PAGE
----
“I left that for the client side of the business. My expertise is really about how the electricity market works. I know the deregulated market well – I really know ERCOT and how it works,” Garza said, adding, “I was the primary policy guy for this utility.

My impression of Garza is that of a cool-headed man who loves making and distributing electricity, but who found he was good – perhaps better than good – at the political issues that all utilities are facing.

While, like other utility leaders in Texas, he is appalled by the statewide mismanagement that occurred during the February 2021 deep freeze, Garza is looking past the recrimination . He told me, when we discussed the issues raised by Uri, that he wanted ERCOT to have guide rails for future extreme events.

CPS Energy does not take advantage of the securitization option – issuing bonds to borrow money from the market and spreading the costs derived from Uri over time. Instead, CPS Energy received approval from San Antonio City County to recoup its paid and legitimate fuel costs. The technical term here is “creating a regulatory asset”. Either way, his customers will pay for many years without being hit all at once. But, ultimately, the cost to customers will be lower due to CPS Energy’s exceptional credit rating which allows it to borrow at lower interest rates than the securitization option.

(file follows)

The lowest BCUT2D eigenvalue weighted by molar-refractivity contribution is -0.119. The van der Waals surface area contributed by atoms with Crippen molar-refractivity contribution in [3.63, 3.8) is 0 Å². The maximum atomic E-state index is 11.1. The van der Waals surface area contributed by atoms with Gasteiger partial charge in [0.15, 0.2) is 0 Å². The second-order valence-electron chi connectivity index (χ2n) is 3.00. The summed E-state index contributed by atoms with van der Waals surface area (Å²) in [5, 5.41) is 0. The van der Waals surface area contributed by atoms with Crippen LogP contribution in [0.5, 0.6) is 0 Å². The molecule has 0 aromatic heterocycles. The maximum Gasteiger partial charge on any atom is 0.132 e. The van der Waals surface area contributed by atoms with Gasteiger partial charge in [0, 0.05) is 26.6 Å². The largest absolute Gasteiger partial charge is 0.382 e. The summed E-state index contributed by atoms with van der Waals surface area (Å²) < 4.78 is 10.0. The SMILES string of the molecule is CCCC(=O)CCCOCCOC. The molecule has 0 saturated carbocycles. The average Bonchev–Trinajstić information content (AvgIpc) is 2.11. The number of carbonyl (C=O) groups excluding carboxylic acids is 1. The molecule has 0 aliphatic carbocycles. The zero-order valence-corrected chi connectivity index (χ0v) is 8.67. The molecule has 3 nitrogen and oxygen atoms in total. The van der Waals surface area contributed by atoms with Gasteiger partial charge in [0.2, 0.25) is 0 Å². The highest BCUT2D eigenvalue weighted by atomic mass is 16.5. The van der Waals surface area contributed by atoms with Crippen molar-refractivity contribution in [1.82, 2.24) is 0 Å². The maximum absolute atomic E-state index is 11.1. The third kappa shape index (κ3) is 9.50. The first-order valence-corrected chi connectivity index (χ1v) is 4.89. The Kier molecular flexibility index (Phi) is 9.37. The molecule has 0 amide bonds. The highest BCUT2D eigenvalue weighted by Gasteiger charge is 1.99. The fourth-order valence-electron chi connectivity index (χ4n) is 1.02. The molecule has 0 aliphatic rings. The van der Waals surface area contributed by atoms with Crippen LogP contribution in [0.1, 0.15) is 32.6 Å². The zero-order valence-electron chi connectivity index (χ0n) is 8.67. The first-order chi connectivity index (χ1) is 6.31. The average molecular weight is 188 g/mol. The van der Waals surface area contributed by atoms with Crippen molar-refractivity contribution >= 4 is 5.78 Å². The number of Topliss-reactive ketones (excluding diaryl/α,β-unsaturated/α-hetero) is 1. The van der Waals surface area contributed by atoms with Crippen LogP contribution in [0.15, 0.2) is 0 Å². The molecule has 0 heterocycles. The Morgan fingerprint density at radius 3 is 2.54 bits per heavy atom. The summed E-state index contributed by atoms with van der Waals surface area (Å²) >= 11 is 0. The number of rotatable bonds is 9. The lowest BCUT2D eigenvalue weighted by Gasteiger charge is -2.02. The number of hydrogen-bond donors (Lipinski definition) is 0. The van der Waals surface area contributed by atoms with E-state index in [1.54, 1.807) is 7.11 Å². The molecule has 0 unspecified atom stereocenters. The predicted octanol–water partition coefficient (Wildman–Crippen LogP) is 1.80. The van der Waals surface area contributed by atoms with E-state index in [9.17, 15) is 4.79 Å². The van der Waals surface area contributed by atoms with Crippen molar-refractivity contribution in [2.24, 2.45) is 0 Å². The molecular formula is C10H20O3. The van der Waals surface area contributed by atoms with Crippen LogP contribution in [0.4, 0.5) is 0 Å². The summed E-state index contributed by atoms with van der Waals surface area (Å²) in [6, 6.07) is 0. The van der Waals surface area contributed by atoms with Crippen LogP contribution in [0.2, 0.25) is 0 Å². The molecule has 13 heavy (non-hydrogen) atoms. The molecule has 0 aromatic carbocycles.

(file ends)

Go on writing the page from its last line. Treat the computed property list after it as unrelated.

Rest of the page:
Largest solar utility in Texas

CPS Energy has a diversified generation portfolio that amounts to approximately 6,000 MW of base load: 1,300 MW of coal, 1,100 MW of nuclear, 3,400 MW of gas, and it contracts 1,050 MW of wind and 550 MW of solar. CPS Energy is set to add 900 MW of solar power, bringing the utility to approximately 1,600 MW of solar power, bolstering its current position as the utility with the largest solar portfolio in Texas.

By 2040, the utility plans to achieve 50% or more electricity supplied by renewables and have eliminated much of its reliance on fossil fuels.

By the end of the year, Garza told me, CPS Energy will present to its board that manages it options on coal-fired power plants, which are still quite young but out of step with the environmental needs of today.

San Antonio is one of the cities in Texas that is attracting an influx of high-tech companies, many of which have data centers that require large amounts of uninterrupted power. Demands on the public service are growing at 2% per year, and it must grow accordingly. In addition, CPS Energy is responsible for serving Joint Base San Antonio. It’s a giant customer – CPS Energy’s first electricity customer.

The growth imperative does not worry Garza. He feels that the resources – especially in wind and solar – are there to deal with it.

What worries him? Like every other utility CEO I’ve spoken to, it’s cybersecurity.

Except for the dark days in the middle of Uri, the utility has managed to keep the lights on for over 160 years and thrive with San Antonio, home of the Alamo. The city is also home to the River Walk, one of America’s most admired and copied urban renewal projects – coincidentally, just a few hundred meters from CPS Energy’s new LEED Gold headquarters.